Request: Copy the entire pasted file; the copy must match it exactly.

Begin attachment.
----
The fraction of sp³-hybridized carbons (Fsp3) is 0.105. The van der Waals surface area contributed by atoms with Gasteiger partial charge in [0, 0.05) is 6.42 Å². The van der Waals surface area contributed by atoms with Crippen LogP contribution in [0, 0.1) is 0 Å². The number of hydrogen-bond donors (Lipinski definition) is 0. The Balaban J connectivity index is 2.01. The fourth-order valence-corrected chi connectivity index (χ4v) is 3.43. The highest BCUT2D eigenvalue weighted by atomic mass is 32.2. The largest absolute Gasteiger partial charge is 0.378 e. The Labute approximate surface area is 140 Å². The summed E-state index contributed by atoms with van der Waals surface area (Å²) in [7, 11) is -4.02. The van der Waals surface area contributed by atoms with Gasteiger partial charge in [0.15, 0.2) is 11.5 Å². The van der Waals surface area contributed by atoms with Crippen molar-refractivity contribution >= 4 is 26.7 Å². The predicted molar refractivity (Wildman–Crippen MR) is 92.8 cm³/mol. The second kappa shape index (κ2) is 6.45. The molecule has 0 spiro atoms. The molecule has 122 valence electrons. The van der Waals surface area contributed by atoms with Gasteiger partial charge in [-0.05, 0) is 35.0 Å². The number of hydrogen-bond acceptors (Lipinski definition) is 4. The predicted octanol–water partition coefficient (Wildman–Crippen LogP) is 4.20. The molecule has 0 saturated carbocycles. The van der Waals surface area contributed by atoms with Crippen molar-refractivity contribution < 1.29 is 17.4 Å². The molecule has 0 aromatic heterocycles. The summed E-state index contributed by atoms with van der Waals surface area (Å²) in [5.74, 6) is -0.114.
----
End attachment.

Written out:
The fraction of sp³-hybridized carbons (Fsp3) is 0.105. The van der Waals surface area contributed by atoms with Gasteiger partial charge in [0, 0.05) is 6.42 Å². The van der Waals surface area contributed by atoms with Crippen LogP contribution in [0, 0.1) is 0 Å². The number of hydrogen-bond donors (Lipinski definition) is 0. The Balaban J connectivity index is 2.01. The fourth-order valence-corrected chi connectivity index (χ4v) is 3.43. The highest BCUT2D eigenvalue weighted by atomic mass is 32.2. The largest absolute Gasteiger partial charge is 0.378 e. The Labute approximate surface area is 140 Å². The summed E-state index contributed by atoms with van der Waals surface area (Å²) in [7, 11) is -4.02. The van der Waals surface area contributed by atoms with Gasteiger partial charge in [0.15, 0.2) is 11.5 Å². The van der Waals surface area contributed by atoms with Crippen molar-refractivity contribution >= 4 is 26.7 Å². The predicted molar refractivity (Wildman–Crippen MR) is 92.8 cm³/mol. The second kappa shape index (κ2) is 6.45. The molecule has 0 spiro atoms. The molecule has 122 valence electrons. The van der Waals surface area contributed by atoms with Gasteiger partial charge in [-0.05, 0) is 35.0 Å². The number of hydrogen-bond acceptors (Lipinski definition) is 4. The predicted octanol–water partition coefficient (Wildman–Crippen LogP) is 4.20. The molecule has 0 saturated carbocycles. The van der Waals surface area contributed by atoms with Crippen molar-refractivity contribution < 1.29 is 17.4 Å². The molecule has 0 aromatic heterocycles. The summed E-state index contributed by atoms with van der Waals surface area (Å²) in [5.74, 6) is -0.114.